Third Party & Independents Archives

Making The Point

In a letter to Edward Libby of AIG detailing his resignation from the company, Jake DeSantis provides the evidence that will most likely be missed by the populist rush to further the class warfare that this administration is waging as to why a political body has no business dabbling in running a business. President Obama, who’s supporters claim is a pragmatist, showed the exact opposite character trait and instead displayed a wonderful example of demagoguery.

First, couple of facts that are missed by anyone who didn't listen to the hearings on the AIG bonuses because I don't recall any of the news media pointing these things out.

* No one involved in default credit-swaps received a bonus. I keep hearing that 'we should not be rewarding the people who ran the company into the ground'. The fact is, none of them were. They individuals were all removed from the company long ago.

* The people who received bonuses were working in still profitable or non-loss areas of the company that were being wound down.

* Most, if not all, who received the bonuses were working, like Mr Liddy, for $1 a year.

* The people who receiving bonuses could have left the company while winding down their divisions leaving those areas in tough straights and possibly causing more losses in revenue, which is why the bonuses were offered to them.

Now, with that out of the way, let's look at the result of what was told would happen by Mr Libby and is now currently occurring. The people in charge and responsible for profitable areas of the company, having nothing to do with the failed default credit-swap area, were continuing to work in a division that was about to close and put them out of a job. They were being asked to work for $1 a year. They were needed to ensure that this wind-down occurred smoothly and, most importantly, with no further losses to the company. In return for staying and not leaving, they would work themselves out of a job.

This happens from time to time in business. Providing an incentive to keep the knowledgeable and integral part of a division is the best way to ensure that this type of action happens without upheaval. In addition, if these people were to leave, the job will still need to be done, who is going to come in to learn the details of a job quickly at $1 a year and walk away 9 months later with nothing to show for it? In fact, who is now going to replace Mr. DeSantis at his position and how much is it going to cost to replace him?

Mr. Libby attempted to make this point during hearings and was basically told to pound sand. He stated that he felt it was the best, most pragmatic, business decision to ensure that the company was able to return to profitability sooner. He didn't like the bonuses and was not involved in their being promised, but understood the business sense that it meant and feared this result.

Instead, with bluster and fury, the president and those on the banking committee who apparently don't understand how businesses work or were pandering to a populist constituency, decided to berate the bonus receivers, demanded their names (even though they were receiving death threats) and were made out to be the villains. The people who turned down jobs with other firms to ensure the smooth running of the other areas of AIGFP were turned into an example of all that is evil with America.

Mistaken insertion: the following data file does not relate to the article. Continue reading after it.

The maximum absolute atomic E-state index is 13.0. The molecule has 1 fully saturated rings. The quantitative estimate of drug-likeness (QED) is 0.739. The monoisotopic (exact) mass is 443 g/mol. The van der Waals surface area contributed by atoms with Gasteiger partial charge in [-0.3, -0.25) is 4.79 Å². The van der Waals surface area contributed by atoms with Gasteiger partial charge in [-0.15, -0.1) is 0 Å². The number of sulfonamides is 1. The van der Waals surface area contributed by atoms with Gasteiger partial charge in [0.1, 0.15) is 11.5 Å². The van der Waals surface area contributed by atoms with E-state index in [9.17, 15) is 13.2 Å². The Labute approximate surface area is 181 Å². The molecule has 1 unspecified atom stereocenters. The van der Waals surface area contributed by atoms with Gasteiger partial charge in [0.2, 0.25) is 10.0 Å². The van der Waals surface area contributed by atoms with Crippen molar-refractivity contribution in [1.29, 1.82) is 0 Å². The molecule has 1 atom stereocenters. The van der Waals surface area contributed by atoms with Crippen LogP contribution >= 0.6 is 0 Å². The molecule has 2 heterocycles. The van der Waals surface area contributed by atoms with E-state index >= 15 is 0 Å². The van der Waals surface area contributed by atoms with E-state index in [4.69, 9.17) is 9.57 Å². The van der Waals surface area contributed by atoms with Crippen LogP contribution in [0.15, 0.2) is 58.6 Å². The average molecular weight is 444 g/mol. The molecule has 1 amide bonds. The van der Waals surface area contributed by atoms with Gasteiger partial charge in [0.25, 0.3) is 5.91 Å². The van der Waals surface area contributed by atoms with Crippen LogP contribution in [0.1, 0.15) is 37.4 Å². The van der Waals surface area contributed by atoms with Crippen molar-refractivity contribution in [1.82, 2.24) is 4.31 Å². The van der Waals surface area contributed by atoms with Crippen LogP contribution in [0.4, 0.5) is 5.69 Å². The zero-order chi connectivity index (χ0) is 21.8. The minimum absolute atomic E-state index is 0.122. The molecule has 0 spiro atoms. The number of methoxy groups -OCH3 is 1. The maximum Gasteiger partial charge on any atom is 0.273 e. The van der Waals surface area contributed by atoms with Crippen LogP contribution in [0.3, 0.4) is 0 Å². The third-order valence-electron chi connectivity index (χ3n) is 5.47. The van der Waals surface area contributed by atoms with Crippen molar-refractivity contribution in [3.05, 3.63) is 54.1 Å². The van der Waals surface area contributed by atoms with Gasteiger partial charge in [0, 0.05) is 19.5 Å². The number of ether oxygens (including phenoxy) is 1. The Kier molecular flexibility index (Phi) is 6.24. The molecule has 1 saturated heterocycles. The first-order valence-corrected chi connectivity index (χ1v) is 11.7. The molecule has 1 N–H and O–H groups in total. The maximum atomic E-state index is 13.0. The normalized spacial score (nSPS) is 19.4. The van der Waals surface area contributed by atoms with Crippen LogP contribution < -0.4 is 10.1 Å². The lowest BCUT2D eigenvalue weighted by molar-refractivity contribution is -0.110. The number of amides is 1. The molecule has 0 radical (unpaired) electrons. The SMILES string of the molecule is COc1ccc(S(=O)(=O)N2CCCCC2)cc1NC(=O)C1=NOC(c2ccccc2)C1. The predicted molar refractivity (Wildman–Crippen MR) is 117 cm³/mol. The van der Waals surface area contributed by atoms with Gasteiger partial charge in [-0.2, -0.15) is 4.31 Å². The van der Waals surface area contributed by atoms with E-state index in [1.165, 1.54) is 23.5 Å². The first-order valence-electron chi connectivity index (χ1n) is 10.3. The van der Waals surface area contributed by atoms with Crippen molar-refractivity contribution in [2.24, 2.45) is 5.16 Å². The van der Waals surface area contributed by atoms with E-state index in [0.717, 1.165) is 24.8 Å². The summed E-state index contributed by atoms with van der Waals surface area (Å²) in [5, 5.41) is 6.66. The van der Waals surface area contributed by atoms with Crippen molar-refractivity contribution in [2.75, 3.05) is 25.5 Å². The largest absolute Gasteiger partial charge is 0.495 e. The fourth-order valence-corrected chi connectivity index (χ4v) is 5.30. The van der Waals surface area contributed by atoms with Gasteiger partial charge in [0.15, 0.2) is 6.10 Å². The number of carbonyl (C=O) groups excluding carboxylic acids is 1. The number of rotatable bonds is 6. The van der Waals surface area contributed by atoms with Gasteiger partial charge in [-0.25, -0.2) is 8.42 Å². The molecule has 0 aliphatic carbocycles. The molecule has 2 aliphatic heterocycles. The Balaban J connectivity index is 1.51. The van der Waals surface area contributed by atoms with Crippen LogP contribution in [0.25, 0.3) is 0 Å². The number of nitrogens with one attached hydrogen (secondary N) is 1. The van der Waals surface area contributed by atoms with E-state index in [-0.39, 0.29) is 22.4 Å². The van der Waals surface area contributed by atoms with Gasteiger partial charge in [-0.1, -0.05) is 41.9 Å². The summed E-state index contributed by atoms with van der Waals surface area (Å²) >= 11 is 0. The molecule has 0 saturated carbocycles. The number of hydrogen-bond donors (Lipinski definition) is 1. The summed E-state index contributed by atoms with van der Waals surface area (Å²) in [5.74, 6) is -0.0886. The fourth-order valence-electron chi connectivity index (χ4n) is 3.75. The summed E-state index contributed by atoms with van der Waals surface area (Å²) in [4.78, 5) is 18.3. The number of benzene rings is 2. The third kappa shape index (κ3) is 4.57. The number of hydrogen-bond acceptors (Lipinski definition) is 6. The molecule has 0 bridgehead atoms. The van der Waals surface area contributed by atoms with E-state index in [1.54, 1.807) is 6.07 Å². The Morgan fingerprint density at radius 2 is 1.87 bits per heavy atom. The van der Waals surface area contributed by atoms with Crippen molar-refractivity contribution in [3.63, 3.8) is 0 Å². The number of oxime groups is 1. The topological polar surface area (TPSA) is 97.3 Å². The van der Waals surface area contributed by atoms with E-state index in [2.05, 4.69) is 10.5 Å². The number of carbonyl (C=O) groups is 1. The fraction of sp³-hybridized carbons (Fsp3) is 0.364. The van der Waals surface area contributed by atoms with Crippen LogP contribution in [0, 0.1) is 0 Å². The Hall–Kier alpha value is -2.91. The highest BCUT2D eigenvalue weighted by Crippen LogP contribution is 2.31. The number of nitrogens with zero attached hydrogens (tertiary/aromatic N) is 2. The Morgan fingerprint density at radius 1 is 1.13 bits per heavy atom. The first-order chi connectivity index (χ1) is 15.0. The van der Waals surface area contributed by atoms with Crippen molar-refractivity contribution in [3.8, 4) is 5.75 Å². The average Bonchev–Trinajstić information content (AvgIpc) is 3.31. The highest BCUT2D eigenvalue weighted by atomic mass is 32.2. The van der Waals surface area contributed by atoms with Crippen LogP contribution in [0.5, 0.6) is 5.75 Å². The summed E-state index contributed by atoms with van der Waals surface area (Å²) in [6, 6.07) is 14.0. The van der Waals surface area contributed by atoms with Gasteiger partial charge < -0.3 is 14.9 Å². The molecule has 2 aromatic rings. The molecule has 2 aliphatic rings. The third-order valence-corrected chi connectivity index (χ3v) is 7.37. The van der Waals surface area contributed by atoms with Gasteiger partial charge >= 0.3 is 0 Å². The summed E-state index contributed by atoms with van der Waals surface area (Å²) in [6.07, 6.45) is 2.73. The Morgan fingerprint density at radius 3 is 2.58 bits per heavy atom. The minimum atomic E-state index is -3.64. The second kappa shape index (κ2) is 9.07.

In other words, politics.

The end result is that it is now likely that the money we borrowed from someone else to lend to AIG will be paid back much later, if at all. This will place the company in worse business footing and result in the people who were still being serviced by AIG to suffer further. This is the result of injecting politics into the running of a business and what pragmatism is not about. A pragmatic president would have first figured out that his own Secretary of the Treasury was involved in protecting these bonuses and found a way to explain the need for them to a public that would be better served by having these people remain on and serve the company as they had agreed than to turn them into the purveyors of all that is unholy in our society.

Good job and Bravo. This is going to end up costing the US taxpayer more in interest on the money that we borrowed and MAY get back but most likely much further down the road if we do. If we were really worried about the cost to the taxpayer, this debacle would never have happened.

I think it is obvious what it was all about.

Posted by Rhinehold at March 30, 2009 12:10 AM
Comments
Comment #279177

Rhinehold,
Should it not be the Duty and Responsibility of the CEO of a Corporation to keep the Companies Stockholders informed about the daily operations that can and do have a great efect on the way an Individual Citizen would use their vote?

Yes, you and Jake DeSantis can blame the outrage of the Average American Citizen for not understanding the End jutifies the means; however, given that using the Word Bonus to explain the Employees Paycheck is either a DUMB move or a realy Stupid business problem given that this is just the latest in a bunch of Boneheaded Failures.

For shouldn’t have AIG been telling the American People about this problem seeing that Congress told them that the payment would not fly in its current form? Don’t you think Mr. Libby or Mr. DeSantis could of come up with a better word than Bonus to explain that these Employees were working from a Base Pay of $1.00 and up Contract plus % of profits with a guaranteed bottom line. Could they have called it a Minimum Compensation Package and got away with it?

Such is Dust in the Wind?

Posted by: Henry Schlatman at March 30, 2009 1:27 AM
Comment #279193

One can only hope that the company to big to fail without bringing down the entire financial global economy will at the hands of the government become the company not to big to fail.